I use a “Spudline” belt with wide rings at the end that I slip over one end of a barbell. There’s a good shot of a similar setup to mine at

    www [dot] t-nation.com/free_online_article/most_recent/hip_belt_squats_1

    Scroll down to the Straddle Hip Belt Squat section to see the picture. I can’t secure the back end of the bar to the floor, I just slap a small plate on the bar to nestle in the grip-hole of a bigger plate laid on the floor. Also, I put the rings on the front tip of the bar because I need to change plates for every hold, but I do put on a screw-type cap to keep the rings from slipping off. It takes about 15 seconds to change plates, less if you don’t use the cap.

    Now that I think about it, looking at that picture again, if I put the rings behind the plate closest to the end which isn’t removed, then the sheer weight of it could act as a cap. That would reduce the time to add/remove the plates at the tip of the bar even more.

  11. Febraury 25, 2014


    Nautilus Nitro Back Extension
    Nautilus Nitro Leg Press
    Nautilus Nitro Row
    Nautilus Nitro Military Press
    Nautilus Nitro Abdominal

    First Nitro workout since the Fall. I took it easy, for the most part.

  12. @jayrhine,

    Wendy’s main focus is maintaining a desired body composition. She finds that every 14 days works for her. She gets very gradually stronger. Most importantly, when combined with her diet (devoid of sugar, wheat and refined carbs) she maintains her desired body composition, with the level of leanness and tone that she desires. Also, since she is petite, she does not want to be weak or prone to osteoporosis.

    At times she will go weekly, but finds that she is simply more fatigued for no gain in the above parameters. For me…she looks amazing. Knocking on the door of 50, she is still a size 2, has the same degree of leanness she had when we met (17 years old) and could wear her wedding dress without problem.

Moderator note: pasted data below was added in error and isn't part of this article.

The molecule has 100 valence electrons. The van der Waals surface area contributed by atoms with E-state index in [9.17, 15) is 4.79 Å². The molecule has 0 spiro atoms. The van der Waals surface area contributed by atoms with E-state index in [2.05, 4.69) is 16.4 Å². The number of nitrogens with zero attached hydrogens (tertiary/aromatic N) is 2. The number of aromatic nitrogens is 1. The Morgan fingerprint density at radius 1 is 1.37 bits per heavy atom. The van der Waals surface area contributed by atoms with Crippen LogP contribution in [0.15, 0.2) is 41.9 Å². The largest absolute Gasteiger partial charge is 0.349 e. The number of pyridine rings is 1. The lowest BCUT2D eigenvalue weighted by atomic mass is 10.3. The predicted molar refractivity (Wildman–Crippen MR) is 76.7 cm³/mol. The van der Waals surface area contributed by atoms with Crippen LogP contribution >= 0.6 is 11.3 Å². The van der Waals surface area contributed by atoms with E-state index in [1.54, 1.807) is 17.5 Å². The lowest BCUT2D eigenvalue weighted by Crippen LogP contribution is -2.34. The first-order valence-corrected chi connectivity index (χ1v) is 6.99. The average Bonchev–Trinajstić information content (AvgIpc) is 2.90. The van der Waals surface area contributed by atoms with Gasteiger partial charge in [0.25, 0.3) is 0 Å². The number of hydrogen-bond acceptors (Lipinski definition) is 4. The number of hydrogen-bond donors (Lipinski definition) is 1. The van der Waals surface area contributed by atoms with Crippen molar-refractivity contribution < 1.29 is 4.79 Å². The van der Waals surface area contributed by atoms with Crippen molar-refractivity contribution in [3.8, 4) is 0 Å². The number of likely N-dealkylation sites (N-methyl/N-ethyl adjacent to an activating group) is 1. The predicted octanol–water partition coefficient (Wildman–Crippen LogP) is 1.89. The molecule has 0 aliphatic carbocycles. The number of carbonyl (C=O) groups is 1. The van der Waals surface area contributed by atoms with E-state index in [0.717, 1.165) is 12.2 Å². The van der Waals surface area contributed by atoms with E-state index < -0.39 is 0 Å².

13. James,

    With a Roman Chair back extension, is it possible to get meaningful restraint of the pelvis by the manner in which you position the hips and pelvis relative to the thigh pad? Some advise that if you rest your hip bones (illiac crest???) behind the lip of the pad (i.e., on top of) you can restrain hip rotation, and better isolate the lumbar extensors. Have you seen any research which demonstrates that this is of value?

    Craig in OH
    @ Craig,

    I recommend trunk extension using a Roman chair or similar in the absence of ILEX. Even if it doesn’t optimally condition the lumbar extensors there may be some effect and certainly conditioning of the hip extensors.

    Acute EMG studies are contrasting regarding the effects of belt type restraints, or altering body position by accentuating hyperextension, on lumbar extensor activation during roman chair TEX. Chronic training studies generally show no effect compared with ILEX, certainly for strength improvements. One study though has shown about half the improvement seen through ILEX.

    If you drop me an email I’ll send you a copy of our review on the area.